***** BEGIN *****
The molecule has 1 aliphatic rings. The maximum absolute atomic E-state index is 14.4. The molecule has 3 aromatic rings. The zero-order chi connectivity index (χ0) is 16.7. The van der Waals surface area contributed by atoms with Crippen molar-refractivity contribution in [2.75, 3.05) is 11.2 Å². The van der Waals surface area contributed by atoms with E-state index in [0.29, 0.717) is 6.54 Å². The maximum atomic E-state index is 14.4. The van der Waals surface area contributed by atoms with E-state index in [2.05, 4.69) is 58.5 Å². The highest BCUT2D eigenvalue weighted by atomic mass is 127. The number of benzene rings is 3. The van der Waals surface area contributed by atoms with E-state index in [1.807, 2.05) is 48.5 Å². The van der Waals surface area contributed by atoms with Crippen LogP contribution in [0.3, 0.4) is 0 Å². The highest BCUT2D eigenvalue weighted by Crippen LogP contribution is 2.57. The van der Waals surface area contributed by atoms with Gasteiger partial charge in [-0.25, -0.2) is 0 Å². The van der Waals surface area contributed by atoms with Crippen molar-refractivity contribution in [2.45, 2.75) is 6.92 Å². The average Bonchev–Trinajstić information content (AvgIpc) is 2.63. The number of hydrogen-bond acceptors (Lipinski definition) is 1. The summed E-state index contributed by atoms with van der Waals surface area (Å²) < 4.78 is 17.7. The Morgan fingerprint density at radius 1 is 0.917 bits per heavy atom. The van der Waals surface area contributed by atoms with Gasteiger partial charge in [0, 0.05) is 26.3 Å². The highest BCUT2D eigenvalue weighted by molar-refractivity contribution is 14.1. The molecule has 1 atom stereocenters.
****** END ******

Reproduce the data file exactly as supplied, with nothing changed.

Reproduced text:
The molecule has 1 aliphatic rings. The maximum absolute atomic E-state index is 14.4. The molecule has 3 aromatic rings. The zero-order chi connectivity index (χ0) is 16.7. The van der Waals surface area contributed by atoms with Crippen molar-refractivity contribution in [2.75, 3.05) is 11.2 Å². The van der Waals surface area contributed by atoms with E-state index in [0.29, 0.717) is 6.54 Å². The maximum atomic E-state index is 14.4. The van der Waals surface area contributed by atoms with E-state index in [2.05, 4.69) is 58.5 Å². The highest BCUT2D eigenvalue weighted by atomic mass is 127. The number of benzene rings is 3. The van der Waals surface area contributed by atoms with E-state index in [1.807, 2.05) is 48.5 Å². The van der Waals surface area contributed by atoms with Crippen LogP contribution in [0.3, 0.4) is 0 Å². The highest BCUT2D eigenvalue weighted by Crippen LogP contribution is 2.57. The van der Waals surface area contributed by atoms with Gasteiger partial charge in [-0.25, -0.2) is 0 Å². The van der Waals surface area contributed by atoms with Crippen molar-refractivity contribution in [2.45, 2.75) is 6.92 Å². The average Bonchev–Trinajstić information content (AvgIpc) is 2.63. The number of hydrogen-bond acceptors (Lipinski definition) is 1. The summed E-state index contributed by atoms with van der Waals surface area (Å²) < 4.78 is 17.7. The Morgan fingerprint density at radius 1 is 0.917 bits per heavy atom. The van der Waals surface area contributed by atoms with Gasteiger partial charge in [0, 0.05) is 26.3 Å². The highest BCUT2D eigenvalue weighted by molar-refractivity contribution is 14.1. The molecule has 1 atom stereocenters.